Although the aforementioned conditions were conducive to the formation of an ethnic policy cycle, the outcome was not inevitable. How presidents used their discretionary power was not predetermined, and their interventions transpired amid changing circumstances, including bilateral crises. Yet even in the face of bilateral tensions, the underlying dynamics and logic of the ethnic electoral policy cycle influenced presidential responses. President Clinton, in particular, responded to intergovernmental tensions by tightening the embargo in ways that were unrelated to the crises at hand but consonant with the wants of influential Cuban Americans well positioned to shape policy (Eckstein, S. 2009).

The influential Cuban Americans had emigrated in the first years of Castro's rule. They perceived themselves as exiles and coveted a barrier across the Florida Straits as impermeable as possible. Innocent post Soviet era émigrés, without money, organization, or votes to parlay, who wished to bond and share income across borders, paid the greatest price, under the circumstances, for the Cuban government's wrongdoing that fueled the bilateral feuds. Reversal and non-enforcement of politically driven ethnic policies in nonelection years; point to short-term election concerns that may conflict with longer-term concerns of governance (Eckstein, S. 2009).
Even if they are never enforced, however, policies initiated to win ethnic votes may alienate other key constituencies. From a state institutional vantage point, an ethnic policy cycle premised on special interests may generate undesirable consequences that prove difficult to reverse. The Cuban American experience also suggests that an ethnic policy cycle may not endure if the conditions that contributed to its formation dissipate. If the ethnic leadership, and the ethnic electorate in whose name they claim to speak, becomes divided in what they want, the bedrock for a policy cycle may shatter (Eckstein, S. 2009).

Cuban American influence remained important in the 2008 election, but that year, for the first time, U.S. Cuba policy became contested terrain; and the debate shifted from maintaining the status quo to loosening the embargo. Embargo tightening was off the political radar screen. That no presidential candidate ran as an incumbent and one contestant refused PAC money and therefore was not beholden to special ethnic interests also worked against a refueling of the ethnic policy cycle. How Obama, as President, responds to the incipient shift in ethnic dynamics remains to be seen (Eckstein, S. 2009).

Some early studies fail to find the important campaign effects, and some researchers believe this lack of effect and take it at its apparent worth. They see campaign spending as having “minimal consequences”. In reality conservative insight would suggests that money buys important political influence. According to Grier campaign contributions do not matter much when it comes to incumbents in the House elections. Sometimes the special interest groups have to pay a high price or higher campaign contributions to influence the politicians towards their side even though the voters oppose the policy. Most special interest groups oppose government regulations of private industries, and will not contribute towards leftist policy makers (Maniadis, Z. 2009)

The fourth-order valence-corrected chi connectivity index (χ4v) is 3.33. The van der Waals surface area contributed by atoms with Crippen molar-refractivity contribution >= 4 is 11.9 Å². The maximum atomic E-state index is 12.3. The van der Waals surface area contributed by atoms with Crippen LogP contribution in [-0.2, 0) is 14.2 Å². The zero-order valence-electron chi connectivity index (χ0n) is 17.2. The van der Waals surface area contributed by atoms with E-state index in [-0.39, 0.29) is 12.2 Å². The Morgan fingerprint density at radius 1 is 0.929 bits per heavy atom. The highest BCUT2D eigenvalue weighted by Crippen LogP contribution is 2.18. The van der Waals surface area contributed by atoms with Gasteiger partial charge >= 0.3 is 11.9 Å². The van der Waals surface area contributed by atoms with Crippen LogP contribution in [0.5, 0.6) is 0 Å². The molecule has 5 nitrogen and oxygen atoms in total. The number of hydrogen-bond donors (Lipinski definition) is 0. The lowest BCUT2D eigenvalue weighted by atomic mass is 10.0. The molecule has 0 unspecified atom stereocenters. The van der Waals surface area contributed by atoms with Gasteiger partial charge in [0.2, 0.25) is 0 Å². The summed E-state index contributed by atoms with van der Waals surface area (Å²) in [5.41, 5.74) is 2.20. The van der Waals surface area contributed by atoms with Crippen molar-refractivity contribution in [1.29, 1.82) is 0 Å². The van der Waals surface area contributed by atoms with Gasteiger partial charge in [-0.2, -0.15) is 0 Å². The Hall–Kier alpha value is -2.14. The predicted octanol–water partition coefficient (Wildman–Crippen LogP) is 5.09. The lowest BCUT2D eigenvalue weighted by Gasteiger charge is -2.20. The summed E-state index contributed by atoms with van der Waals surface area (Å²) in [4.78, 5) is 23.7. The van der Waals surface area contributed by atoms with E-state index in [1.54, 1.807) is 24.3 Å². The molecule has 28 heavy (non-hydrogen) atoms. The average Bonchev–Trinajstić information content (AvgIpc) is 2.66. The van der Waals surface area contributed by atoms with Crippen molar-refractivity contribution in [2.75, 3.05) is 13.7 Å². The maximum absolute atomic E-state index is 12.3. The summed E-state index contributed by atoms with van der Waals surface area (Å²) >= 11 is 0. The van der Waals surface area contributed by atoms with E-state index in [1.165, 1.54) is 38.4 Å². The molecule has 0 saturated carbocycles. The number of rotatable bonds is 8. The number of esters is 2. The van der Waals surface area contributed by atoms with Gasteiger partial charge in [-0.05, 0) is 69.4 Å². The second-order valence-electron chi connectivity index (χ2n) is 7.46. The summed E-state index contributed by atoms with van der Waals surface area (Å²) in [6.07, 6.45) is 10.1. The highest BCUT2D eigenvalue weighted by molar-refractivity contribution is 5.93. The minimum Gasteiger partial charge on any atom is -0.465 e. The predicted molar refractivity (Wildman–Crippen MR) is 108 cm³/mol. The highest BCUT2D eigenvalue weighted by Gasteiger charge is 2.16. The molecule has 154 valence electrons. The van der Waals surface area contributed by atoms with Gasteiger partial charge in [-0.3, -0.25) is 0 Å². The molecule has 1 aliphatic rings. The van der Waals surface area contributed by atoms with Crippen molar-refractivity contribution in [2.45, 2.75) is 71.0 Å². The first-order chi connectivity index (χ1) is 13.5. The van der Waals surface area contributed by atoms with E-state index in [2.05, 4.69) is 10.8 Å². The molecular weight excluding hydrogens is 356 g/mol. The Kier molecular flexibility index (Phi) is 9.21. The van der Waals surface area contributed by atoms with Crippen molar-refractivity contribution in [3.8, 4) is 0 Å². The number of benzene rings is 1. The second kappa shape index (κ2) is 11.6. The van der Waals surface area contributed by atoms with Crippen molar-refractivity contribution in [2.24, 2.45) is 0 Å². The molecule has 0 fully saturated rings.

Campaign contributions come in many different forms from diverse cultures with different agendas. Some contributions may support a particular candidate’s campaign for a first time election to a political office; others may support an incumbent candidate with a particular agenda which is supported by lobbyist of special interest groups and voters alike. Yet other forms of campaign contributions come in the form of continuing contributions toward a political party which support the agendas of special interest groups and create an impact on others issues such as environmental issues; such as like linking contributions to stock market performance. Scholars have started to examine the effect of corporate campaign contributions on the fortunes of the contributing firms. Discussions about money in politics often center on the tension between providing information corruption. Another concern is the culturally driven social issues are of which was the case of the Cuban American exiles.

In the periods from 1992 -2004 there existed policy variances in presidential elections in which, incumbent presidents who were interested in retaining office implemented policies that ethnic lobbyists supported, and in turn gained them votes. When the policies conflicted with concerns of governance; in nonelection years the presidents reversed the election-year measures or left them unenforced. In nonelection years, presidents also were more likely to take non electoral considerations into account in their policymaking.

These groups continue to contribute towards their desire elected Official because that Official is going to pass the legislature that the special interest group supports. Now with the recent Supreme Court decision not imposing any limitations or restrictions on the amount that these special interest groups can contribute, it stands to reason that the law that will be passed will be those laws that are influenced by these corporations with large pockets and not the average voter. Due to the decision of Citizens United campaign contributions from corporate entities would increase at an alarming rate and it would go practically unregulated and without restraint.